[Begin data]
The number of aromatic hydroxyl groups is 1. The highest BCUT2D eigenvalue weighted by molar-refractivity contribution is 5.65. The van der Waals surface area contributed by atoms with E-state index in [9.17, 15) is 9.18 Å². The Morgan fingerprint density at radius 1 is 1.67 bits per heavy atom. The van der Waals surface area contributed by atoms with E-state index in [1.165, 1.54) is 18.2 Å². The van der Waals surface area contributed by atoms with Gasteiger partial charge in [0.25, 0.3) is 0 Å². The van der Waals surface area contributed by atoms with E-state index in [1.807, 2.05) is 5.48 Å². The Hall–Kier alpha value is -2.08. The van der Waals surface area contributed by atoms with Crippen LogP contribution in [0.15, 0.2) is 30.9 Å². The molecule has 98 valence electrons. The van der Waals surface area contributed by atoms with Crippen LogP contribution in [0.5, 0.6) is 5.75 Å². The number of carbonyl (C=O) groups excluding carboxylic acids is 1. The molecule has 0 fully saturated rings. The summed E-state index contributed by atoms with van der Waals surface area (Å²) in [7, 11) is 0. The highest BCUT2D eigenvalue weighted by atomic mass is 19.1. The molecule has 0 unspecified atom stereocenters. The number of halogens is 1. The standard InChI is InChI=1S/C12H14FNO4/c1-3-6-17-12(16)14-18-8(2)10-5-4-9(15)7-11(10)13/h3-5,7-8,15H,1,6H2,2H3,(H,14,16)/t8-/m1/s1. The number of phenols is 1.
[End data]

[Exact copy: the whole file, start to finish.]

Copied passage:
The number of aromatic hydroxyl groups is 1. The highest BCUT2D eigenvalue weighted by molar-refractivity contribution is 5.65. The van der Waals surface area contributed by atoms with E-state index in [9.17, 15) is 9.18 Å². The Morgan fingerprint density at radius 1 is 1.67 bits per heavy atom. The van der Waals surface area contributed by atoms with E-state index in [1.165, 1.54) is 18.2 Å². The van der Waals surface area contributed by atoms with Gasteiger partial charge in [0.25, 0.3) is 0 Å². The van der Waals surface area contributed by atoms with E-state index in [1.807, 2.05) is 5.48 Å². The Hall–Kier alpha value is -2.08. The van der Waals surface area contributed by atoms with Crippen LogP contribution in [0.15, 0.2) is 30.9 Å². The molecule has 98 valence electrons. The van der Waals surface area contributed by atoms with Crippen LogP contribution in [0.5, 0.6) is 5.75 Å². The number of carbonyl (C=O) groups excluding carboxylic acids is 1. The molecule has 0 fully saturated rings. The summed E-state index contributed by atoms with van der Waals surface area (Å²) in [7, 11) is 0. The highest BCUT2D eigenvalue weighted by atomic mass is 19.1. The molecule has 0 unspecified atom stereocenters. The number of halogens is 1. The standard InChI is InChI=1S/C12H14FNO4/c1-3-6-17-12(16)14-18-8(2)10-5-4-9(15)7-11(10)13/h3-5,7-8,15H,1,6H2,2H3,(H,14,16)/t8-/m1/s1. The number of phenols is 1.